Dianne Pawluk (Ph.D., Harvard) is an Assistant Professor of Biomedical Engineering at Virginia Commonwealth University. She teaches courses in the areas of computational methods, haptics and rehabilitation engineering. Her active research areas include haptic perceptual organization, the development of haptic assistive devices and methods for individuals who are blind or visually impaired, and the effective use of haptics in education. (Contact: firstname.lastname@example.org)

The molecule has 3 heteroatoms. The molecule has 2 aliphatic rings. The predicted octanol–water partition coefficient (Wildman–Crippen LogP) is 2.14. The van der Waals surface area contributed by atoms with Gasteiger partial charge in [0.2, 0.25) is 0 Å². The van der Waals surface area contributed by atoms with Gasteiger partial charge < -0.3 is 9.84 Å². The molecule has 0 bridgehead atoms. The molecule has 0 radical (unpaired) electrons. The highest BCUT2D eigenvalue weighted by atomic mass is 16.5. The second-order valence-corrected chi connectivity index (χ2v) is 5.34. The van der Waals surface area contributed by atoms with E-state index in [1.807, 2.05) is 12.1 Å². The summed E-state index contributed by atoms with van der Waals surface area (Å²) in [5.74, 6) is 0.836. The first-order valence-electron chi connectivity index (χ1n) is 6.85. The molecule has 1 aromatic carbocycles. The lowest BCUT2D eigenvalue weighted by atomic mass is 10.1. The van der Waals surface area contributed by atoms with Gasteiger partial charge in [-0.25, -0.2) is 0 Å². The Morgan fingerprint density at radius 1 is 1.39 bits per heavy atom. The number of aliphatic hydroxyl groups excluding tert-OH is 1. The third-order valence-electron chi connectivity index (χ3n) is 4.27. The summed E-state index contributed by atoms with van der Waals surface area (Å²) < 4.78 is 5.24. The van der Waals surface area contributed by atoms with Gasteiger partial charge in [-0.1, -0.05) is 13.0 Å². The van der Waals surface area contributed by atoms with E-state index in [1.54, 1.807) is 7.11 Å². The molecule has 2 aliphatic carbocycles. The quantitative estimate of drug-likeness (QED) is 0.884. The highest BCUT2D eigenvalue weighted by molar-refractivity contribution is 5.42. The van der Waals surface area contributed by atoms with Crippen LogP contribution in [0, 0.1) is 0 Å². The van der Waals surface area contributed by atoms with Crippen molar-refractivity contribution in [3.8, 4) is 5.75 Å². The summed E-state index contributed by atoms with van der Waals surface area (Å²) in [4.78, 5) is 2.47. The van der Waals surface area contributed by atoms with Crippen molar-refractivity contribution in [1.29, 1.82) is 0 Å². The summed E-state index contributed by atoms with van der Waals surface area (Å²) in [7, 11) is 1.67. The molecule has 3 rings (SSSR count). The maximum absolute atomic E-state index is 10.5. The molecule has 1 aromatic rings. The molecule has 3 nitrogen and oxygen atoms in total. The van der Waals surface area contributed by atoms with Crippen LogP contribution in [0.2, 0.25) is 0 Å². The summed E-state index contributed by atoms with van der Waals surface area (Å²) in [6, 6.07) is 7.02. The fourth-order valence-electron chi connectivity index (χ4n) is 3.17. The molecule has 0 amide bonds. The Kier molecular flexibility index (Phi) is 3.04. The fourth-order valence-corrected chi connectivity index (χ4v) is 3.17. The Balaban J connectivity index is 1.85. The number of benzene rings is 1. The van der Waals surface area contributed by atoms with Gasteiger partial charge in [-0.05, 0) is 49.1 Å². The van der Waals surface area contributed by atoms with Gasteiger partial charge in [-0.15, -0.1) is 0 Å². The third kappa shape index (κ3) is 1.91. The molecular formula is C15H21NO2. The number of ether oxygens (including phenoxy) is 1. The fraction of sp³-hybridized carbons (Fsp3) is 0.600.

Dr. Curtis Taylor, Ph.D. is an Assistant Professor in the Department of Mechanical and Aerospace Engineering at the University of Florida. His research focuses on understanding and developing new technologies (mechanical, electronic, optical, or biological) that utilize the unique capabilities of nanostructured/nanoscale materials. He works in both the Machine Tool Research Center and the Nanoscience Institute for Medical and Engineering Technology at UF. Before joining Florida, he was an Assistant Professor at the Virginia Commonwealth University (VCU) in Richmond, Virginia where he was Director of VCU’s NanoManufacturing (NanoMan) lab. He received his B.S. degree (1998) in mechanical engineering from the University of Maryland, and his M.S. (2002) and Ph.D. (2005) in electrical engineering and physics from the University of Arkansas. Before coming to Arkansas in 2000, he worked for one year as a software development project manager at Capital One Financial Corporation in Richmond, Virginia. Dr. Taylor has also held internship and research appointments with the U.S. Air Force, Central Intelligence Agency, United Technologies Corporation, and the National Center for Electron Microscopy at Lawrence Berkeley National Lab. Research interests include nanomanufacturing for the production of novel nanoelectronic and quantum devices, nanomechanical characterization of materials for development and improved reliability of nanodevices.